Wurman (1989) famously proposed that, “A weekday edition of The New York Times contains more information than the average person was likely to come across in a lifetime in seventeenth-century England” (p. 32). Furthermore, he suggested that, for one to be a successful member of modern society, one must “assimilate a body of knowledge that is expanding by the minute” (p. 32). Taking into account that Wurman wrote this two full years before the release of the internet to the general public, this proposition becomes more salient now more than ever.

Information has become easier to create and share with others through an increasingly networked society. As a result, the dissemination characteristics of information have altered the behaviors of certain types of organizations, particularly the well-networked and well-funded legacy media industries such as journalism, book publishing, filmmaking, and music producing. In the past, to get a book published, an author had to write the tome, polish it to perfection, and spend months, if not years, querying agents and publishers in hopes that someone would find it worthy of publication. Similarly, with music producing, artists would often play free shows with the hopes of getting “discovered” by talent agents who may occasionally descend from their ivory towers to offer recording contracts.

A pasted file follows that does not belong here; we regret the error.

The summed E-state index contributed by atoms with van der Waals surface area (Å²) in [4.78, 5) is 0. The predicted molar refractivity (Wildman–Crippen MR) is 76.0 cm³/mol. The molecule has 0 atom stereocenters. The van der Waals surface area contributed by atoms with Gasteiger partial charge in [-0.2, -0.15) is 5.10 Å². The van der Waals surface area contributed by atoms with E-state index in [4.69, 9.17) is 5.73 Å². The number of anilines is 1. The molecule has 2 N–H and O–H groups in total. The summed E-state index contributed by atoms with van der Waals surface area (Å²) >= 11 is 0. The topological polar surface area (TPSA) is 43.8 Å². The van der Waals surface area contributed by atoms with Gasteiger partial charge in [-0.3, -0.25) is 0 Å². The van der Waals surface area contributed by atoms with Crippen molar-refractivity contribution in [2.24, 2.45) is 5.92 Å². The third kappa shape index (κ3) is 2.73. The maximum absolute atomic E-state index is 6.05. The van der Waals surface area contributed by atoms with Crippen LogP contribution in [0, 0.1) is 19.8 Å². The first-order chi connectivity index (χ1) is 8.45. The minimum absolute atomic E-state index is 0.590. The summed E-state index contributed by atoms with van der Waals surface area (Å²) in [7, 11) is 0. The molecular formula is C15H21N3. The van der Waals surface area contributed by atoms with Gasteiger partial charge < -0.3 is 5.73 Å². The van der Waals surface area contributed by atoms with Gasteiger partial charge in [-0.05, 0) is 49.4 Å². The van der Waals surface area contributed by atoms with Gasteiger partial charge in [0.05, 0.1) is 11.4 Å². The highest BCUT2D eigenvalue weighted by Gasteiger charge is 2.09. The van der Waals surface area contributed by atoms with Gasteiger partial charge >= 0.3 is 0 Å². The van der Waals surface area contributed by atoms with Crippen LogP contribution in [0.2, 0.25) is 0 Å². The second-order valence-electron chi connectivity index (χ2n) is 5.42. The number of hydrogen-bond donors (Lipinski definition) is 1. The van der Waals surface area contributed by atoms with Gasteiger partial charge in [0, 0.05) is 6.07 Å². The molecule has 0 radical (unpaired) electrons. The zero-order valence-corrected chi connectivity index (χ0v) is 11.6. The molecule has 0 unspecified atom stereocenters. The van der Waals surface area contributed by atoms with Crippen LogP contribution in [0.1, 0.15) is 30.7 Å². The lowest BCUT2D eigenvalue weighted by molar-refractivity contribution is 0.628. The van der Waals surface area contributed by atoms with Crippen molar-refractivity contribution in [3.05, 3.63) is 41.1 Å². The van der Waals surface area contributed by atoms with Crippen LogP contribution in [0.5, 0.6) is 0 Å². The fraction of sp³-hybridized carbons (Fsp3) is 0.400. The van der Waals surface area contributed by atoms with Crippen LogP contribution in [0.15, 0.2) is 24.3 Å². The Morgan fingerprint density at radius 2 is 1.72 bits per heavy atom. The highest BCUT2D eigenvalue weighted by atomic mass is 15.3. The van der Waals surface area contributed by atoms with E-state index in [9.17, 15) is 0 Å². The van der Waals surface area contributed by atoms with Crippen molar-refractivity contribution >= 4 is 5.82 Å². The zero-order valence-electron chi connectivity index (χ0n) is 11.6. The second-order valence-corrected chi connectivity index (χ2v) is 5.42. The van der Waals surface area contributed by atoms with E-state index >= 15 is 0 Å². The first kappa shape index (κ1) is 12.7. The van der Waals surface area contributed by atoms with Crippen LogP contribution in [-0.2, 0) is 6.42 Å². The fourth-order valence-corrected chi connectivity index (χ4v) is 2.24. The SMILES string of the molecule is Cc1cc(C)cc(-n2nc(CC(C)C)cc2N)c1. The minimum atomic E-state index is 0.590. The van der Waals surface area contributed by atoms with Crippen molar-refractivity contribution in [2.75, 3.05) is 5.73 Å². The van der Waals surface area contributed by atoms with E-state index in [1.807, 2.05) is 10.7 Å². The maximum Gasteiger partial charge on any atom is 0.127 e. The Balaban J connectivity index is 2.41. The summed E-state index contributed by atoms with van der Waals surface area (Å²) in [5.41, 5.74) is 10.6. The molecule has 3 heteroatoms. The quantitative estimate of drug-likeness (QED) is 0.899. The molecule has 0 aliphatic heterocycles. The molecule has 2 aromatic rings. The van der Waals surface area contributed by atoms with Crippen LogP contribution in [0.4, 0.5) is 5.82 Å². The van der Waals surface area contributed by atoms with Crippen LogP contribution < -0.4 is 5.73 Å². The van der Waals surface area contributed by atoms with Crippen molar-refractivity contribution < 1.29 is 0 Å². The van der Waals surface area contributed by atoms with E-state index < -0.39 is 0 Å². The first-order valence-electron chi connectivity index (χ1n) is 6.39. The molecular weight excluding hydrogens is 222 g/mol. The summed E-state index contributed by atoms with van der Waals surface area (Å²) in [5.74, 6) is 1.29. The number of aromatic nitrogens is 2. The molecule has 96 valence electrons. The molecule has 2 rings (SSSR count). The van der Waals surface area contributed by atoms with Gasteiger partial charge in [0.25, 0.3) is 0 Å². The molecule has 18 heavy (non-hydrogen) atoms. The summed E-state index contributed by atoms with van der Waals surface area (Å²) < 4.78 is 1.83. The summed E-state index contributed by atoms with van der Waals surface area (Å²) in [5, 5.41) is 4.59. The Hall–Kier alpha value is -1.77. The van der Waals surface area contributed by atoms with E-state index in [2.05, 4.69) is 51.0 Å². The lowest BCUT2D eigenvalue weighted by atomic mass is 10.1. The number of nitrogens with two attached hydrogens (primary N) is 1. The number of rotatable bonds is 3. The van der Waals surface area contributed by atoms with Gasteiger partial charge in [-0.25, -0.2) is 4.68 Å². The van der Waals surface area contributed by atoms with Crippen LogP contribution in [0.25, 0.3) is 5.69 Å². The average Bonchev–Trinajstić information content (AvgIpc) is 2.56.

The Information Age, however, has turned these industries inside out and upside down. Anyone with a desire, a computer, and an internet connection can publish a book, article, song, or film. As a result, the information marketplace has become flooded to the point of supersaturation with information across various media. Companies such as Netflix and Spotify rose to fill the role of information curators—organizations whose sole purpose consisted of sifting through the tide of new production, extracting the best, and presenting it for all to consume. The deluge of emerging information often sacrifices quality for timeliness in an attempt to provide the first (rather than most accurate) viewpoint on current events, as seen in the changing nature of journalism and the 24-hour news cycle. As the world’s technological infrastructure becomes more efficient at the creation and distribution of new information, this trend will likely continue.